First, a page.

Kansas – CRNA Training and Schools




If you live in Kansas and have an interest in pursuing the education to become a CRNA, you have several options available for schooling. Below you will find helpful information about becoming and working as a CRNA in Kansas, details about of the certification requirements, and a specific directory of the CRNA schools in Kansas and the programs they offer.

CRNAs in Kansas

According to the Kansas Association of Nurse Anesthetists (KANA), there are approximately 550 CRNAS practicing in the state of Kansas. Since there are only about 200 practicing anesthesiologists in Kansas, CRNAs makeup 70% of the total anesthesia providers in Kansas. CRNAs in Kansas are not required by law to have the supervision of an anesthesiologist, but are able to work in “an interdependent role as a member of a physician or dentist directed health care team.” (RNA statute of Kansas). KANA also reports that “anesthesia care provided by CCRNAs is widely distributed across nearly every county in Kansas.” This is in contrast with the distribution of anesthesiologists or other providers who practice mostly in urban or metropolitan areas in Kansas. Approximately 83% of all hospitals in Kansas rely only on CRNAs for their anesthesia care services. Without CRNAs providing anesthetics in the state of Kansas, many of its residents would be left without convenient access to this critical healthcare service.

Not only do CRNAs in Kansas give access to anesthesia to many of its rural residents and hospitals, they also provide these services in a cost-effective manner. According to a recent study that was published in the renown Journal of Nursing Economics in 2010 called “Cost Effectiveness Analysis of Anesthesia Providers”, there is virtually no difference in the safety and quality of care given by an anesthesiologist verses that of a CRNA. The study also revealed that it costs significantly less to train a CRNA as opposed to an anesthesiologist, that CRNAs and anesthesiologists are able to perform the exact same services, and that- solely looking at the price of services- an independent CRNA is the best choice for providing cost-effective anesthesia care. CRNAs working in Kansas can make anesthesia more accessible as well as more affordable for healthcare facilities.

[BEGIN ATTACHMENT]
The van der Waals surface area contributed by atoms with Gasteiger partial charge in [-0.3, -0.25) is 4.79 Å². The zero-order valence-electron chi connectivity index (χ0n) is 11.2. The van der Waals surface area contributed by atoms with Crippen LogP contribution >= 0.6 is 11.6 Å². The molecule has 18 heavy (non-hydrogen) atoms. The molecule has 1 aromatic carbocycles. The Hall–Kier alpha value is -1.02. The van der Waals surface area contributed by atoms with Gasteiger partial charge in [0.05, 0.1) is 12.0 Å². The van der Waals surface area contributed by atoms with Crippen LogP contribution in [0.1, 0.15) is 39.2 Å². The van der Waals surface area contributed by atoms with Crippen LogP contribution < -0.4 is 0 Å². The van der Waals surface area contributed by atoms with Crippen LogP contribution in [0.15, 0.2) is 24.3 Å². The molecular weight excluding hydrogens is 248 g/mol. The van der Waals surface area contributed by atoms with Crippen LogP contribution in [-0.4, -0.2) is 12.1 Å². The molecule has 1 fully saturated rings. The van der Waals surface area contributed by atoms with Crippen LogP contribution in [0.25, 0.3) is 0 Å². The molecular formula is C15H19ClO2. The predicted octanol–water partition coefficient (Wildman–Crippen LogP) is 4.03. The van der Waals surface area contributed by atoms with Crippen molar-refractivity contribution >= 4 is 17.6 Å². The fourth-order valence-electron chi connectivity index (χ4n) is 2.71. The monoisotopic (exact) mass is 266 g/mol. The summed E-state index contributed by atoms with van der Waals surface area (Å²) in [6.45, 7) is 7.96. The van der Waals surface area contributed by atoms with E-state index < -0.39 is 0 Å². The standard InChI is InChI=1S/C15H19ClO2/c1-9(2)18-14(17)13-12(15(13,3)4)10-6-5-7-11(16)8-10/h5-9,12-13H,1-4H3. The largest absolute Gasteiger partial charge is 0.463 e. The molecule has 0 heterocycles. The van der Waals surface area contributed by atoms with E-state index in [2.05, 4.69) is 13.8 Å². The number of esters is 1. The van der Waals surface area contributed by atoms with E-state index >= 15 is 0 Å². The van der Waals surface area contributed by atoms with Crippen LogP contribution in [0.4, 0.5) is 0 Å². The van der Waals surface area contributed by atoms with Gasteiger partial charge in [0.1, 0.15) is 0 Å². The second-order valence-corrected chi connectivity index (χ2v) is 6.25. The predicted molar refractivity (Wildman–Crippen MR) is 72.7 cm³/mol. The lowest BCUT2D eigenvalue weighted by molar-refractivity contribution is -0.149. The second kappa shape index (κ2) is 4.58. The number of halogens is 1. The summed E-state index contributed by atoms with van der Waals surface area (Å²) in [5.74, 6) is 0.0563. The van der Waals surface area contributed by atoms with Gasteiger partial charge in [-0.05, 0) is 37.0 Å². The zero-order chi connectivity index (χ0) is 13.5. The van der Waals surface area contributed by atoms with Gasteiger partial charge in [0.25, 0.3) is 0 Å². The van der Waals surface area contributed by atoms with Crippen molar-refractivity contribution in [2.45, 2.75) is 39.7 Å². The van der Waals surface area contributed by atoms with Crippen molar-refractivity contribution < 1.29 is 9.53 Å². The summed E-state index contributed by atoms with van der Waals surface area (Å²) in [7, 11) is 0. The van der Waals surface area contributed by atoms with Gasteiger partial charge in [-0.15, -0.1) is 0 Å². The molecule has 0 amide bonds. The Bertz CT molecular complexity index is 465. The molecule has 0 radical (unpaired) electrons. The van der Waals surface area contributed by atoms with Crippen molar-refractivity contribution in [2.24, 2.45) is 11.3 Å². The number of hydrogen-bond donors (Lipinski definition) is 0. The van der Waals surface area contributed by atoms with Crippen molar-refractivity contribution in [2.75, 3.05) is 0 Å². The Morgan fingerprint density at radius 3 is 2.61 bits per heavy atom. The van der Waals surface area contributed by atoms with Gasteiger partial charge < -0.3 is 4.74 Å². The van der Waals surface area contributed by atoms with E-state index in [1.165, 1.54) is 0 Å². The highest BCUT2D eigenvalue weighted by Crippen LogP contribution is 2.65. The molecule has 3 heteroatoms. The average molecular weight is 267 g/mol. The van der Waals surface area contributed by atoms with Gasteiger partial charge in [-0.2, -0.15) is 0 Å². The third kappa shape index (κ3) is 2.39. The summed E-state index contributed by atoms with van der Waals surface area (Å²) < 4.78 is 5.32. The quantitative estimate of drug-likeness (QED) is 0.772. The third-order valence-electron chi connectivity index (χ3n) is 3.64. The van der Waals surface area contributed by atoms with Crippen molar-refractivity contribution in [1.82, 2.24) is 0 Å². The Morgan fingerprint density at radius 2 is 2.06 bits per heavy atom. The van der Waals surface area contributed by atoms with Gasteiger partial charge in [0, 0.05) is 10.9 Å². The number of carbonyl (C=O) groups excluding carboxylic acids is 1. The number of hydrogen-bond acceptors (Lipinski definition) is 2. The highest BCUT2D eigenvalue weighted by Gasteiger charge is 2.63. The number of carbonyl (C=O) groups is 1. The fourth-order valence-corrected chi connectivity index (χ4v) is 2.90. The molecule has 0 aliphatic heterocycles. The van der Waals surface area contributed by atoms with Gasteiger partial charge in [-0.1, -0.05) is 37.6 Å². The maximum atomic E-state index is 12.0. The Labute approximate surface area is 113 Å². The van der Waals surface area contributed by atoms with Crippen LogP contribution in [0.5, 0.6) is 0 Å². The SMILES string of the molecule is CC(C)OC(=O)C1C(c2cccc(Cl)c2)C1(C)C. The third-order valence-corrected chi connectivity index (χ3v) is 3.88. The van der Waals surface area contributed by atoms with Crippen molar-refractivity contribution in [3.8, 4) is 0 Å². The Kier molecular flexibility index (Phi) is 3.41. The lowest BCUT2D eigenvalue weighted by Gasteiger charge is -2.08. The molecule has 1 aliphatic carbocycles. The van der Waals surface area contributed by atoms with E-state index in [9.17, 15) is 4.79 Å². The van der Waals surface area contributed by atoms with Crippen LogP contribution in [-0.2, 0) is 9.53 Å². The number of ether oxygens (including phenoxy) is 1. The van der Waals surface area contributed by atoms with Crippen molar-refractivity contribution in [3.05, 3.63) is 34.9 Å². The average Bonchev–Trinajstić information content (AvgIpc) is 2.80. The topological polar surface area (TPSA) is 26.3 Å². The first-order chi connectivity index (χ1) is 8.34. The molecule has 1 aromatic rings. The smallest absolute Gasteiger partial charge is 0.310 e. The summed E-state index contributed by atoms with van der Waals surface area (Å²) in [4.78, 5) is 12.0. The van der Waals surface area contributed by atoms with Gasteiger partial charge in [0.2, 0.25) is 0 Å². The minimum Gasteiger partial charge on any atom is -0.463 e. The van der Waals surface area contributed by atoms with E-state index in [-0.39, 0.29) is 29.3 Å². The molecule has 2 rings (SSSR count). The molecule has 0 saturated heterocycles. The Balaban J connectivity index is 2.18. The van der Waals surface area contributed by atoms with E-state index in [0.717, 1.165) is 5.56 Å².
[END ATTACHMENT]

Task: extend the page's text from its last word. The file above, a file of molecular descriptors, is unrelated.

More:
You may wonder what a CRNA working in Kansas is paid. According to the Bureau of Labor Statistics, a CRNA working in Kansas has an annual mean wage of $54,670-$144,980. This puts Kansas in the same range as states such as Nebraska, Louisiana, Utah, and Montana for CRNA wages.

CRNA Certification and Re-Certification Requirements in Kansas

The Kansas Association of Nurse Anesthetists (KANA) lists the following requirements for becoming a CRNA in Kansas:

  • A Bachelor of Science in Nursing
  • Current state licensure as an RN
  • A minimum of one year of critical care nursing experience
  • Successful completion of two to three years of Master’s level graduate study in a CRNA program (including classroom and clinical studies)
  • Successful completion of the National Certification Examination
  • Compliance with the criteria for re-certification every 2 years
  • Carry malpractice insurance

These are the specific requirements as listed by KANA, however, they may be updated or change over time, and they may also vary between different facilities within the state of Kansas.

Once a student becomes certified as a nurse anesthetist, they must also keep up their licensure by applying for re-certification every two years. Healthcare is an ever-changing field. As such, many types of healthcare providers are required to do some type of continuing education work. This helps ensure that CRNAs remain up-to-date on the latest information in the world of anesthesia care even if they have been out of school for a long time. All CRNAs who take and pass the National Certification Examination are required to apply for and maintain re-certification if they want to keep working as a CRNA. Re-certification requirements are generally as follows:

  • Meet appropriate guidelines for continuing education credits
  • Actively practice as a CRNA
  • Hold current licensure as a registered nurse
  • Be able to verify that there are no mental or physical issues which may interfere with practice as a CRNA

This is a general overview of the criterion for CRNA certification and re-certification in the state of Kansas. These may change for each individual and it is best to check with specific state programs in order to find out exactly what types of requirements you will need as a CRNA in Kansas.

Kansas CRNA Schools

Newman University Nurse Anesthesia Program
3100 McCormick Avenue
Suite 210 ECK
Wichita, KS 67213

  • Degree Offered: Master of Science in Nurse Anesthesia (Entry Level)
  • Duration in Months: 24
  • Start Month: August
  • Number of Clinical Sites: 5

University of Kansas Nurse Anesthesia Program
Mailstop 2020, 3901 Rainbow Boulevard
Kansas City, KS 66160

  • Degree Offered: Doctor of Nursing Practice (Entry Level)
  • Duration in Months: 36
  • Start Month: June
  • Number of Clinical Sites: 12

Texas Wesleyan University- Distance Program (This program is based in Kansas but requires some limited time on-campus in Fort Worth, Texas. The location in Kansas is in Topeka.)
Graduate Programs of Nurse Anesthesia Building
1201 Wesleyan Street
Fort Worth, TX 76105